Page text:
Opening the Door to ‘The Sixth Sense’ 10 Years Later

Ten years ago I went to see The Sixth Sense at a midnight showing in Mizner Park. I heard it was a solid, creepy horror film with a “cool” ending. I remember the experience of watching it and leaving the theater with a Whoa, I just saw something feeling. It’s the type of movie you can’t wait to tell everyone else about. And the best thing: you could recommend it to virtually anyone. When I left, for example, Fight Club, I had a great movie high, but I knew I couldn’t talk excitedly to everyone about it. Fight Club just isn’t for everybody. The Sixth Sense was a completely different situation. I couldn’t think of a single soul who wouldn’t like it, and it was clear to me M. Night Shyamalan had tapped into something cosmic.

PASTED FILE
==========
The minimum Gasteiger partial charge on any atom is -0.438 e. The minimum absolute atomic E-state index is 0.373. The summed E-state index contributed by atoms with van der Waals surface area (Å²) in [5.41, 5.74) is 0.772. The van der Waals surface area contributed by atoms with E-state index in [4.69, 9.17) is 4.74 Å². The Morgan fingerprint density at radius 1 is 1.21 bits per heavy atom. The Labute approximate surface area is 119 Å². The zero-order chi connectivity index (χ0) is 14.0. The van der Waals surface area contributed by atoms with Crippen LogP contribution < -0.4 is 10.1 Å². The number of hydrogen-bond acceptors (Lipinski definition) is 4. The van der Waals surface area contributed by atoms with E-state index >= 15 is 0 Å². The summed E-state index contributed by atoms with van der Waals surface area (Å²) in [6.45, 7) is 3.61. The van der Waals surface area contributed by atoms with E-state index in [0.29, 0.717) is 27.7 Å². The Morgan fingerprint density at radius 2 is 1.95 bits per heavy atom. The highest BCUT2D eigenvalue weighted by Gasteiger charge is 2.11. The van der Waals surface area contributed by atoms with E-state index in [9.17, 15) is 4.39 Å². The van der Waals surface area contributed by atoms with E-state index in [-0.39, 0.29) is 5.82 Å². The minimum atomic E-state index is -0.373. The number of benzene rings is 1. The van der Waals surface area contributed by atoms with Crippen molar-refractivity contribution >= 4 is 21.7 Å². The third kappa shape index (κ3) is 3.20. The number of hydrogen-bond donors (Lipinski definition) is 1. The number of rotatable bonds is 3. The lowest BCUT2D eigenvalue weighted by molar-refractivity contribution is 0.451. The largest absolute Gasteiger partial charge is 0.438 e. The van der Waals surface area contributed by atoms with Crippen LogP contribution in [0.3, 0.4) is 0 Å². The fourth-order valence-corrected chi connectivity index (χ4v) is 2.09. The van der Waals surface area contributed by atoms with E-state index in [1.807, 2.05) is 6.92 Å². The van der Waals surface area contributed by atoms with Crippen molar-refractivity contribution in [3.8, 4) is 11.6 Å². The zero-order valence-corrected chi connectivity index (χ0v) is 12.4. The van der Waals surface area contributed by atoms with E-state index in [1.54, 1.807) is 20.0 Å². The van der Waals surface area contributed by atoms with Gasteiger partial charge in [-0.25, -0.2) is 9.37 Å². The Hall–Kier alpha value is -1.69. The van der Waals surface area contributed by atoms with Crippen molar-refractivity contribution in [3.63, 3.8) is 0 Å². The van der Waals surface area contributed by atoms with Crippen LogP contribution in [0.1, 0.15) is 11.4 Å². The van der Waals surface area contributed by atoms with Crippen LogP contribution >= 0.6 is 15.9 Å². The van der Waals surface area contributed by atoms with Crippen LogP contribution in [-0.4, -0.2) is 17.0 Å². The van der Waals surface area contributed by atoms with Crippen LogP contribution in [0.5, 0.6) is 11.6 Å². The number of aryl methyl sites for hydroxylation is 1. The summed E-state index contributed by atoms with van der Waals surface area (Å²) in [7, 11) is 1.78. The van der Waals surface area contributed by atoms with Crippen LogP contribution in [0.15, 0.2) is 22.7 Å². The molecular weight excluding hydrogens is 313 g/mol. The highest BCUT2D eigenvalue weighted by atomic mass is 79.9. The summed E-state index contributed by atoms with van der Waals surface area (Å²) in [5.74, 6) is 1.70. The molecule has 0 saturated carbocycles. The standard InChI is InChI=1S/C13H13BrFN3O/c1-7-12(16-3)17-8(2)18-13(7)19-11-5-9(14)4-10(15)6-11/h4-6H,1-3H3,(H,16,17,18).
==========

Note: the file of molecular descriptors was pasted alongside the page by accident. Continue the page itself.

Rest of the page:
There’s a scene a little more than halfway through the film where I remember turning to my friend (the great J Good) and said, “This just became great.” The scene is a detour of sorts. It was unexpected, not only in terms of the narrative, but also in its execution. Bruce Willis and Haley Joel Osment crash a wake, following the haunting of a tiny, vomiting Mischa Barton (they all grow so fast!). Here, they expose the mourning mother as a despicable murderer. But when you really look at this sequence, it comes out of nowhere and still manages to be a powerful emotional point in the film. It’s almost like a short little movie inside this other great one. Suddenly, things changed for me. I had to sit up in my chair. This wasn’t just a spooky story. At that moment, I knew it had a lot more on its mind.